With a history that spans centuries, lacrosse is the oldest sport in North America. Rooted in Native American religion, lacrosse was often played to resolve conflicts, heal the sick, and develop strong, virile men. To Native Americans, lacrosse is still referred to as "The Creator's Game
Ironically, lacrosse also served as a preparation for war. Legend tells of as many as 1,000 players per side, from the same or different tribes, who took turns engaging in a violent contest. Contestants played on a field from one to 15 miles in length, and games sometimes lasted for days. Some tribes used a single pole, tree or rock for a goal, while other tribes had two goal posts through which the ball had to bass. Balls were made out of wood, deerskin, baked clay or stone.
New York University fielded the nation's first college team in 1877, and Philips Academy, Andover (Massachusetts), Philips Exeter Academy (New Hampshire) and the Lawrenceville School (New Jersey) were the nation's first high school teams in 1882. There are 400 college and 1,200 high school men's lacrosse teams from coast to coast.
The first women's lacrosse game was played in 1890 at the St. Leonard's School in Scotland. Although an attempt was made to start women's lacrosse at Sweet Briar College in Virginia in 1914, it was not until 1926 that Miss RosabelleSinclair established the first women's lacrosse team in the United Sates at the Bryn Mawr School in Baltimore, Maryland.
Men's and women's lacrosse were played under virtually the same rules, with no protective equipment, until the mid-1930s. At that time, men's lacrosse began evolving dramatically, while women's lacrosse continued to remain true to the game's original rules. Men's and women's lacrosse remain derivations of the same game today, but are played under different rules. Women's rules limit stick contact, prohibit body contact and, therefore, require little protective equipment. Men's lacrosse rules allow some degree of stick and body contact, although violence is neither condoned nor allowed.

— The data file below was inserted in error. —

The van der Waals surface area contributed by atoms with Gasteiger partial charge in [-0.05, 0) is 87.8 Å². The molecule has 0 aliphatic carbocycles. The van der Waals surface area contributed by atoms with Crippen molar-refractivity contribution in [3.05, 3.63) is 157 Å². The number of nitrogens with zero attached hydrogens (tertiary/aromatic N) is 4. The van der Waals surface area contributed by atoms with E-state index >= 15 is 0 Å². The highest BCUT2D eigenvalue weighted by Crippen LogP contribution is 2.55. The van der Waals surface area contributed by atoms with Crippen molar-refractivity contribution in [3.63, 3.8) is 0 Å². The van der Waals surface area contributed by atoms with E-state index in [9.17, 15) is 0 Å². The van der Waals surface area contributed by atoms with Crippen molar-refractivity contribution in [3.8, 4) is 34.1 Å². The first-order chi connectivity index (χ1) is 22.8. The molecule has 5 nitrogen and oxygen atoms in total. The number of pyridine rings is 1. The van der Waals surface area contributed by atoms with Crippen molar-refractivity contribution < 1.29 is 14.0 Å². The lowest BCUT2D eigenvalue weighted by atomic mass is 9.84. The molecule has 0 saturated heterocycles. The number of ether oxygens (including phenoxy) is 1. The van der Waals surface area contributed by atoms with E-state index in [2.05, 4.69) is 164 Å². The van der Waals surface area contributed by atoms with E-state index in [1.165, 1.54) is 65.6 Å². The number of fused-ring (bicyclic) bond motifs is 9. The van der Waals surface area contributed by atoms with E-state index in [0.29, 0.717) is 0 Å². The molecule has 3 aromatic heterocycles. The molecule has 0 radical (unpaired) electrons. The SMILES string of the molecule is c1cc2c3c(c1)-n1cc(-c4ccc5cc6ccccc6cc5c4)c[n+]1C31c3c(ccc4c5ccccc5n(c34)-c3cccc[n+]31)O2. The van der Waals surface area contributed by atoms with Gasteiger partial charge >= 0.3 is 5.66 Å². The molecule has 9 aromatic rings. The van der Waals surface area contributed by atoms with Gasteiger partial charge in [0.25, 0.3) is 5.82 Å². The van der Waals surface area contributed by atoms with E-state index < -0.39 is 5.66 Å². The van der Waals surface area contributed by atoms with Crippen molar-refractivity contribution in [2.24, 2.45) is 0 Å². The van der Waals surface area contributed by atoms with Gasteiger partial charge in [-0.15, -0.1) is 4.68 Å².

Field lacrosse is sometimes perceived to be a violent and dangerous game, however, injury statistics prove otherwise. While serious injuries can and occur in lacrosse, the game has evolved with an emphasis on safety, and the rate of injury is comparatively low.
While traditionally an Eastern sport, California currently boasts the second greatest number of men's college lacrosse teams in the nation. Only New York State can claim more.
Fan attendance at the Men's NCAA Lacrosse Championships has nearly tripled in the last 10 years, with over 100,000 lacrosse enthusiasts attending the men's Division I, II and III championship tournaments in 1999. Only the men's NCAA Basketball Final Four championship game outdrew lacrosse as the largest attended NCAA championship in 1995.
In 1998, more than 230,000 men, women and children played lacrosse... male participation was estimated to be over 180,000 players, while female participation was estimated to be over 51,000 players. Since 1995, more than 40 new varsity women's programs have been established at U.S. colleges and universities.
National participation in lacrosse, considered one of the fastest-growing team sports in the country, is increasing at a rate of 15 to 20 percent per year.
Of 80 NCAA sponsored championships, men's lacrosse ranks fifth in the amount of merchandise sales, behind the Men's Division I Final Four (basketball), College World Series, Women's Final Four and Division I Men's Ice Hockey
International lacrosse has recently grown to include Sweden, Germany, and the Czech Republic as competing nations. Development efforts are now underway in more than a dozen other nations, including China, Korea, Argentina and Italy.
Chapters of the Lacrosse Foundation have been established in 37 states.